After over thirty years of research, all that is left are dead ends! Now I have to deal with them if my research is to continue. That need brought me into contact with a woman who had another way of looking at family, Carolyn Earle Billingsley, Ph.D. Ms. Billingsley wrote a book, Communities of Kinship on kinship groups in the antebellum American South. I had known of her work as a genealogist for many years, but I knew nothing about her work as a southern historian. As most of my family was from the American South, I read what she had to say about searching for ancestors using this larger concept of kinship.
She posited that the extended family group, the kinship group, was the most influential factor in the lives of ante-bellum Southerners. Because the South did not have a lot of institutional infrastructure, people used the family as their local bank for loans, and mortgages. Families hired tutors for their children and their kin’s children. Family nurtured and financially supported orphaned children and aged parents. Family married within the extended family, worshipped together, worked collectively, witnessed each other’s legal documents, supported the same political party, joined the same fraternal lodges, and migrated together.
Now how does this new knowledge affect my research dead ends? I took out my research, one dead end at a time. I looked for witnesses to deeds, signers of mortgages, neighbors on the census for twenty families on either side of my ancestor. I began to research the religious affiliation of my ancestors to find other members of local congregations. I looked for evidence of membership in fraternal lodges in their obituaries and on their tombstones. I noticed who pallbearers were. I platted neighborhoods using deeds and census records. As I widened my search parameters to these non-lineal, non—”family” people, I discovered new family members – the cousins, the in-laws of the in-laws, and the “fictive” kin. As a result, what had been research dead ends now revealed answers to old questions and suggested new avenues of research.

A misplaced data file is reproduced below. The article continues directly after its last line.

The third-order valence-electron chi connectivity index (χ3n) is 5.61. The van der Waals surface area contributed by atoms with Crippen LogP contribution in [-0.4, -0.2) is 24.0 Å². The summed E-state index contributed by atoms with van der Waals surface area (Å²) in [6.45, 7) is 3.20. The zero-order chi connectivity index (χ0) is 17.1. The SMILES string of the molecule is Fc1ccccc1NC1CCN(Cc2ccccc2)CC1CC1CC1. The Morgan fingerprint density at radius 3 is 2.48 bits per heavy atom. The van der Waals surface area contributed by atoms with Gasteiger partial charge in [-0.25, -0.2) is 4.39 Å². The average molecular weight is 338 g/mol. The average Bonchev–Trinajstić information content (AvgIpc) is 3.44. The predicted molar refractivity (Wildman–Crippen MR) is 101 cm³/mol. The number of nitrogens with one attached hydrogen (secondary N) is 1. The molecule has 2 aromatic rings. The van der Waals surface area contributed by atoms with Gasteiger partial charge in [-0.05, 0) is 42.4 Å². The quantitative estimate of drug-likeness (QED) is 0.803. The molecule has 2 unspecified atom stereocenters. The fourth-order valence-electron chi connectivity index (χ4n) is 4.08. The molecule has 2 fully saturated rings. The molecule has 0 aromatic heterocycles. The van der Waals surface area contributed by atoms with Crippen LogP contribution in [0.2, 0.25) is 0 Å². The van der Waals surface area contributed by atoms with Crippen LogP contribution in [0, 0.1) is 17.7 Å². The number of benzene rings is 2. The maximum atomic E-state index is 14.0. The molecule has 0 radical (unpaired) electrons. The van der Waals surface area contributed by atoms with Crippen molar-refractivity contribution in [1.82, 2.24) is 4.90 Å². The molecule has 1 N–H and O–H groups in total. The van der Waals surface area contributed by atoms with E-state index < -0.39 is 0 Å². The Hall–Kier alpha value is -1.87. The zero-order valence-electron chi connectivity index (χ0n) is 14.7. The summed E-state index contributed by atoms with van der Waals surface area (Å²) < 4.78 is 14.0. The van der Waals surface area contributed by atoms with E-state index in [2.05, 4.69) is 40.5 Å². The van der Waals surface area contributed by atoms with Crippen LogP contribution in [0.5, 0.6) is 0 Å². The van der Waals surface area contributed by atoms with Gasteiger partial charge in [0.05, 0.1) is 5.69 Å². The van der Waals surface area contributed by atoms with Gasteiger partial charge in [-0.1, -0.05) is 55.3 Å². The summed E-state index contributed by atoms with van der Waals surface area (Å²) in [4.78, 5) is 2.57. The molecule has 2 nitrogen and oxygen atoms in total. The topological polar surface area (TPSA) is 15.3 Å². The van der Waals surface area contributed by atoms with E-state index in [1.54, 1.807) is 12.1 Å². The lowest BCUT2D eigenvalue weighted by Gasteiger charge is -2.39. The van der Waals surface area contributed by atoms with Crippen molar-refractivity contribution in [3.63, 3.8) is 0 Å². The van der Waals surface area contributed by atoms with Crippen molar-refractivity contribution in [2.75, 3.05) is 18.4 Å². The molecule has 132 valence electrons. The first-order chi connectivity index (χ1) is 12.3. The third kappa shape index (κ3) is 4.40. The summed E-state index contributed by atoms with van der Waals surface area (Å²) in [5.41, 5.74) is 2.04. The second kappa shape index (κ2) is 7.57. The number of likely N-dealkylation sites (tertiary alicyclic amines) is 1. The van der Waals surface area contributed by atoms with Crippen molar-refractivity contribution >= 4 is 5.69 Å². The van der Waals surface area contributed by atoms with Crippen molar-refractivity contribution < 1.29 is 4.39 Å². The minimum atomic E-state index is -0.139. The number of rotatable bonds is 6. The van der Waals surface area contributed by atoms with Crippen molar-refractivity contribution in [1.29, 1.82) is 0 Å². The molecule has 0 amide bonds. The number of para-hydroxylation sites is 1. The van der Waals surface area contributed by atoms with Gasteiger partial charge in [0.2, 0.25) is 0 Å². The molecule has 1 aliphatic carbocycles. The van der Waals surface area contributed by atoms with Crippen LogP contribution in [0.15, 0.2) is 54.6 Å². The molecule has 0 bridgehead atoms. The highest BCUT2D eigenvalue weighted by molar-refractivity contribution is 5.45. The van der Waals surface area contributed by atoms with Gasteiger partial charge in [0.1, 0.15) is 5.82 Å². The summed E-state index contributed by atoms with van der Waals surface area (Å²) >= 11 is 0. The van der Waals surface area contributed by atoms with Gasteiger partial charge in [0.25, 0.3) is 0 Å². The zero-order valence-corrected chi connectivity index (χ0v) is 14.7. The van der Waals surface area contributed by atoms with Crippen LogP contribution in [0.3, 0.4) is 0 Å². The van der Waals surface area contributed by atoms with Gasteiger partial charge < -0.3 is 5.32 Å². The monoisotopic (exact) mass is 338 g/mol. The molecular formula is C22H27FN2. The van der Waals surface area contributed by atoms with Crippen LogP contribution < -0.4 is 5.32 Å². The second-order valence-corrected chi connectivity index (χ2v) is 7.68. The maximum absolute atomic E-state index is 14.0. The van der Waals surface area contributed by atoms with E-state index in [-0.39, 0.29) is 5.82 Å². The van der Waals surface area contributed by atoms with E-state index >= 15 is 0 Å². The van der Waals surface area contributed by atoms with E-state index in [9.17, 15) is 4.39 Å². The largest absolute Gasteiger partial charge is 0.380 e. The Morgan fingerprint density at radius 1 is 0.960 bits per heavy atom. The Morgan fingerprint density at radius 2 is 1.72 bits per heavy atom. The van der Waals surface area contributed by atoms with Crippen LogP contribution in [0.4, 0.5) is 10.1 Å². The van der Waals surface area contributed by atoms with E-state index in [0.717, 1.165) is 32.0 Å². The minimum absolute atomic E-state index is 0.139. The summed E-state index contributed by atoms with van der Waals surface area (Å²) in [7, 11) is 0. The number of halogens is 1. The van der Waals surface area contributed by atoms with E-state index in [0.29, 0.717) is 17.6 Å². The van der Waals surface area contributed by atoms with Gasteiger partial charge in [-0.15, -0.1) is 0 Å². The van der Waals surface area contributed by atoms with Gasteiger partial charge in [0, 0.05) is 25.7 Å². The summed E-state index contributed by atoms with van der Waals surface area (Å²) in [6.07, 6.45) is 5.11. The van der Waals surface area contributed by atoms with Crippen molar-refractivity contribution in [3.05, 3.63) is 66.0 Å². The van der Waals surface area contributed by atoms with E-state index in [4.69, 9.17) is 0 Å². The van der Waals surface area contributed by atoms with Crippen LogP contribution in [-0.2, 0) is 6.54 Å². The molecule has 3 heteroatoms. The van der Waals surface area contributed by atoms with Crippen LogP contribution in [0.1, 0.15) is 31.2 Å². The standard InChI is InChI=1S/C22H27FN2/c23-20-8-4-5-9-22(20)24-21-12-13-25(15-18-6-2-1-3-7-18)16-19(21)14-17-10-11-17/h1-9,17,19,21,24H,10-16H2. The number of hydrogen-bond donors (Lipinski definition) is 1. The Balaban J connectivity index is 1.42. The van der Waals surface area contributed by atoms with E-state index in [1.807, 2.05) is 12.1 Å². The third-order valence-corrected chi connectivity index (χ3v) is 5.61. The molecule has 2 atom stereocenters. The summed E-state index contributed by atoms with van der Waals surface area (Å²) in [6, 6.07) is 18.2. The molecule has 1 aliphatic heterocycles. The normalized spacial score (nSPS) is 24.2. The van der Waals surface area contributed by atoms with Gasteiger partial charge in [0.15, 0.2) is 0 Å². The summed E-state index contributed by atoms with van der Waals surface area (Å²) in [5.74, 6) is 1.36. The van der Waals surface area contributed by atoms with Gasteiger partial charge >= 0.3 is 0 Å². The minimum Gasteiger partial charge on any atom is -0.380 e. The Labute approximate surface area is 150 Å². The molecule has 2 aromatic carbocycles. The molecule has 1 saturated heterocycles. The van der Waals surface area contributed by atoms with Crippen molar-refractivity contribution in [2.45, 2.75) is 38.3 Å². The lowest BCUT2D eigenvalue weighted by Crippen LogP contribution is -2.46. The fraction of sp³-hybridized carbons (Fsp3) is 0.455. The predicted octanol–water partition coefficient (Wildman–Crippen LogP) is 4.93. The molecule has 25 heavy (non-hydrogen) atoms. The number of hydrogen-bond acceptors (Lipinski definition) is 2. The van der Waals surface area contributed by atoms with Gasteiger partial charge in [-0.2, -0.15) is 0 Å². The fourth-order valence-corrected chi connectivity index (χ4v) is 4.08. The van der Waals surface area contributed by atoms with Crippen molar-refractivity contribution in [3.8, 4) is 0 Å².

Break-throughs in old research
In reading through the voluminous Southern Claims Commission disallowed file for one of my ancestors, I found the third marriage for a great-great-grandmother who had disappeared after the 1850 census. She was listed with her third husband, in an affidavit concerning her son-in-law’s property loss after the American Civil War. Once I knew her newest name, her information was relatively easy to find. I would not have discovered this without going back and looking at her larger kinship group. I found information concerning an ancestor’s second marriage and divorce, from which I descend, by reading the divorce proceedings from her third divorce. I learned the name of one of my husband’s ancestors by reading about his son-in-law’s court proceedings.
Had I not expanded my vision of family, I would still be frustrated over my research dead ends. Researching all those other people mentioned in the documents I already possessed was not a waste of time. It was vital to my research! By using the lens of kinship theory in our genealogical studies, we gain a deeper understanding of the social dynamics of these families not in evidence by studying the families separately. So get out those troublesome ancestors and look at their larger kinship group. May all your “brick walls” tumble!
This article first appeared in Family Chronicle, Jan-Feb 2009.